Elkton resident Josh Rhoades pleaded for no more tax increases or increased fees, also adding, "No more parks. We have no time to enjoy them anyway. We're out working to pay bills."
Cecil County Public Schools and Cecil County Library were not without supporters however. Dr. Mary Way Bolt, President of Cecil College, explained that continued funding and support will allow the College to continue to offer opportunities for students to obtain certification and degrees, which ultimately results in an increase in salaries.
Brenna St. John, a Port Deposit resident and parent of two children who benefit from various special education programs provided by Cecil County Public Schools, expressed the importance of the school system to her family. "Without this special education support, a considerable number of children, my sons included, would have fallen behind and not have met with this success both academically and socially."
When describing the continued need of financial support for Cecil County Public Library, county resident Jamie Daley discussed how invaluable libraries were to her growing up in a foster family and as a child of drug addicted parents. "I am a highly educated, lifelong learner because of a library."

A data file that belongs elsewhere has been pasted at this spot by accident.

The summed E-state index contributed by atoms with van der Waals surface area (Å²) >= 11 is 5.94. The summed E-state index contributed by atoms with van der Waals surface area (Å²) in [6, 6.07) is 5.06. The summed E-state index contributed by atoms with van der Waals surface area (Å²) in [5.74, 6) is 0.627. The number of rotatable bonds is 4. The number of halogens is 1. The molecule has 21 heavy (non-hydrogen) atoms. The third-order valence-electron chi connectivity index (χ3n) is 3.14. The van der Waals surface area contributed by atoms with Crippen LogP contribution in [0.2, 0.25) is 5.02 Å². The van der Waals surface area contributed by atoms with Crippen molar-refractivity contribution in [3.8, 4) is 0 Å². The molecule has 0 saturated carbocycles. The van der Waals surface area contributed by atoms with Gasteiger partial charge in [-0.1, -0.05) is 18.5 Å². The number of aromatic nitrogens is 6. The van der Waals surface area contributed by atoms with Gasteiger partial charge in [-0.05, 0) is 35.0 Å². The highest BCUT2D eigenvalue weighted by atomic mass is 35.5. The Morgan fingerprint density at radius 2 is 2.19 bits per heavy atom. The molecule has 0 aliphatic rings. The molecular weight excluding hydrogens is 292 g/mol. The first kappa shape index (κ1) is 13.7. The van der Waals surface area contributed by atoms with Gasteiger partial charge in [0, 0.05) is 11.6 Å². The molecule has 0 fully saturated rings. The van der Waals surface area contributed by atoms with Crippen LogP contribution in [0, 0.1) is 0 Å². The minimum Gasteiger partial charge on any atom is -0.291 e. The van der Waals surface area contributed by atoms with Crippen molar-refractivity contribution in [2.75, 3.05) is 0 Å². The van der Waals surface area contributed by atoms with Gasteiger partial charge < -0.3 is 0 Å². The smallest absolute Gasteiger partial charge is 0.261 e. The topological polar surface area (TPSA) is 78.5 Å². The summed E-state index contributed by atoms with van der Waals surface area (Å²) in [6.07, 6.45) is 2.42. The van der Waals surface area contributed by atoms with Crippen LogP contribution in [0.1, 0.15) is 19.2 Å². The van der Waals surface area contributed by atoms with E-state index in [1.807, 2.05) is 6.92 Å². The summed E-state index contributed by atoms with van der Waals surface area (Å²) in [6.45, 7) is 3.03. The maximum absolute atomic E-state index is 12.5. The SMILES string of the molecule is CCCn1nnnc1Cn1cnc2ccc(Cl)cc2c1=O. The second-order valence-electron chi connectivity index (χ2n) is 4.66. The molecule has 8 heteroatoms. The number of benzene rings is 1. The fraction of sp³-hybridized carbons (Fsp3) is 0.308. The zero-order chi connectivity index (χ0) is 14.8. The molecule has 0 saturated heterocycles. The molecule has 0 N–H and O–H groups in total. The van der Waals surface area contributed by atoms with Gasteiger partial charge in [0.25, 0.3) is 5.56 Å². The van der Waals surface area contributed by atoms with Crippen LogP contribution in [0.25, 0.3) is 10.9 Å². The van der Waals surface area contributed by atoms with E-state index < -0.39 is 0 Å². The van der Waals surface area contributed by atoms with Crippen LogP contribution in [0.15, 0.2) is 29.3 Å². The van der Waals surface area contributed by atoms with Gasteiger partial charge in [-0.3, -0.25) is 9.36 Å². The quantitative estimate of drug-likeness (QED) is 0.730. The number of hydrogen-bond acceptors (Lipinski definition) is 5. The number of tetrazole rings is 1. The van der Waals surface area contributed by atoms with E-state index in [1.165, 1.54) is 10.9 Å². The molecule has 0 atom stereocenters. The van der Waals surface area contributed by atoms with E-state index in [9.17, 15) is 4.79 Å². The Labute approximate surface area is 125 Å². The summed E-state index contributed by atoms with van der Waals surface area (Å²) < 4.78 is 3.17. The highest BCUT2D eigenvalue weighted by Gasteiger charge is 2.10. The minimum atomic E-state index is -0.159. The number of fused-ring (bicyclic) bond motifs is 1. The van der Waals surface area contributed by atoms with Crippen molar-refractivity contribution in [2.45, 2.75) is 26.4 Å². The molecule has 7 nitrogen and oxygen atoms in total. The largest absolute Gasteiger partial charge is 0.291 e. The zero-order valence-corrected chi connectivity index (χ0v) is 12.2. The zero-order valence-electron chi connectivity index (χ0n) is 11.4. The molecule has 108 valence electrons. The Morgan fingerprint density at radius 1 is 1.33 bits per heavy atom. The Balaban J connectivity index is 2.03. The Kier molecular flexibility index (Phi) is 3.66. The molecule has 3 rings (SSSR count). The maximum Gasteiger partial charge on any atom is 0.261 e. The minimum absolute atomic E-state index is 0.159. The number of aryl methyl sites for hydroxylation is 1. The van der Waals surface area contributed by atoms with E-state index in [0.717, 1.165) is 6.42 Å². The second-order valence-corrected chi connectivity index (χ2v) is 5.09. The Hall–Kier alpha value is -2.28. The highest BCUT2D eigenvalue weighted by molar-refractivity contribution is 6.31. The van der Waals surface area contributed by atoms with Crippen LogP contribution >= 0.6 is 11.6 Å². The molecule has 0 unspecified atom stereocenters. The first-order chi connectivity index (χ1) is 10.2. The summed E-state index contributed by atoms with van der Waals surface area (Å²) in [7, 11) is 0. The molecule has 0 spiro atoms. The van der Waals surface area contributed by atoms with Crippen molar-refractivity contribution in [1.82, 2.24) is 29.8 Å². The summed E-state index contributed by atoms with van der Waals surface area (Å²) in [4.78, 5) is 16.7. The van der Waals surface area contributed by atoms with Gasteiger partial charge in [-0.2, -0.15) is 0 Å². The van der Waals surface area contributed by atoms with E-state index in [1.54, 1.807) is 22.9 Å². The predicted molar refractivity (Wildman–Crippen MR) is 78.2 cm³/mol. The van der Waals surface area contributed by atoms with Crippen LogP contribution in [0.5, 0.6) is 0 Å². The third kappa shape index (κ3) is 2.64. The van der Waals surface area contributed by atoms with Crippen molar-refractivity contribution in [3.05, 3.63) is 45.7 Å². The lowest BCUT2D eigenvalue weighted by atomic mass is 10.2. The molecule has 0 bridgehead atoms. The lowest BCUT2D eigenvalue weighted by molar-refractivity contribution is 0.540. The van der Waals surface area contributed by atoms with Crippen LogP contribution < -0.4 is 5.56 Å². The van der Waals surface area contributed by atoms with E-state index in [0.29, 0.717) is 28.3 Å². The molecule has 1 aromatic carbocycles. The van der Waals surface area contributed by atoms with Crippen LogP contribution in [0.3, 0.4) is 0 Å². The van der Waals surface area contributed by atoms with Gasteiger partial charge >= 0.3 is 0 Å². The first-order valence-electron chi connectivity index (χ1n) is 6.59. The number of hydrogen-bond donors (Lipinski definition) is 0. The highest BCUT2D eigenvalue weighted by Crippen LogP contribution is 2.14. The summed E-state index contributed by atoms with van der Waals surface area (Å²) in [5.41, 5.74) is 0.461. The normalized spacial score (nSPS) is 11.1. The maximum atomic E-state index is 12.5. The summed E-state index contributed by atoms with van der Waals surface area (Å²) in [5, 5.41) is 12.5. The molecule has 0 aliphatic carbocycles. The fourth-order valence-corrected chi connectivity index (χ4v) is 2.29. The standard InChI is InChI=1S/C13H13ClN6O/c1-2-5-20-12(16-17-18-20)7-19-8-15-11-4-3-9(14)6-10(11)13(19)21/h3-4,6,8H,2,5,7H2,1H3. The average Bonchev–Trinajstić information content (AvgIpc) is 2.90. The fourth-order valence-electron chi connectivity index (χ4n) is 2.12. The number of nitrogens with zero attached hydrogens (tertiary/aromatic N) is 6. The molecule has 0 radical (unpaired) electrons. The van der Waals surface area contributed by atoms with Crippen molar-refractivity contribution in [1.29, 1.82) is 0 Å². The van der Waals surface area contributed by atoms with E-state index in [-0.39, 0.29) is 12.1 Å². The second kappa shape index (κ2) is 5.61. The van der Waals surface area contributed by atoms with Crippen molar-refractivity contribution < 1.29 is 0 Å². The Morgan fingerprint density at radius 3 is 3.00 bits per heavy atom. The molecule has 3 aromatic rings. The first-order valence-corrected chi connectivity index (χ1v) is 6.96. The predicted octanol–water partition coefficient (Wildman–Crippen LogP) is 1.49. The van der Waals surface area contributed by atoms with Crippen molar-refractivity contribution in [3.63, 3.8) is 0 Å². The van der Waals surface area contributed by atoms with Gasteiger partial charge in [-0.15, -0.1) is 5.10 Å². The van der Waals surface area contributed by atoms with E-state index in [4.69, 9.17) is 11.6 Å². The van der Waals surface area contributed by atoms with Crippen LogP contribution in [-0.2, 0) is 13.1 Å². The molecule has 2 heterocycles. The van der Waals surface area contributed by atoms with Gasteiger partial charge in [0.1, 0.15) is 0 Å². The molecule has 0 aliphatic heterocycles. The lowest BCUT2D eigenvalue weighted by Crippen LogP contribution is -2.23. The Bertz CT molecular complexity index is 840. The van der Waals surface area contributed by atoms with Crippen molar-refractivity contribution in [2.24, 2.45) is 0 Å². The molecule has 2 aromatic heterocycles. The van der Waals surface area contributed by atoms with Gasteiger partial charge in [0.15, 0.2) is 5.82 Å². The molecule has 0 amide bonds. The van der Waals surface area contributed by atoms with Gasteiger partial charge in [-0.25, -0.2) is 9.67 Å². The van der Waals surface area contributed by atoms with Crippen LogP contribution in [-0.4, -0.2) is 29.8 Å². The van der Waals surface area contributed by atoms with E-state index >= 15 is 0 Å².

Ken Wiggins, President of the CCPL Board of Trustees, praising the organizations bond with the County Executive and the County Council, noting that they are "very fortunate to have such a positive, working relationship with our county government and we hope to continue our partnership for Cecil County."
McCarthy closed the session with gratitude and recognition stating, "From the depths of my heart, I appreciate you all coming out tonight and taking your time to prepare and share your views on county government. Members of my staff and I will consider everything you said tonight, the information you provided and your opinions, as we move forward in the 2019 budget development process."
The County Executive is scheduled to submit his Proposed Budget and Capital Improvement Program to the County Council on March 30, 2018.
If you were unable to attend last night's session and you would like to listen to the audio recordings, or to view the Budget Manager's presentation, visit http://www.ccgov.org/Home/Components/Calendar/Event/3983/20.
For more information, contact:
Public Information Officer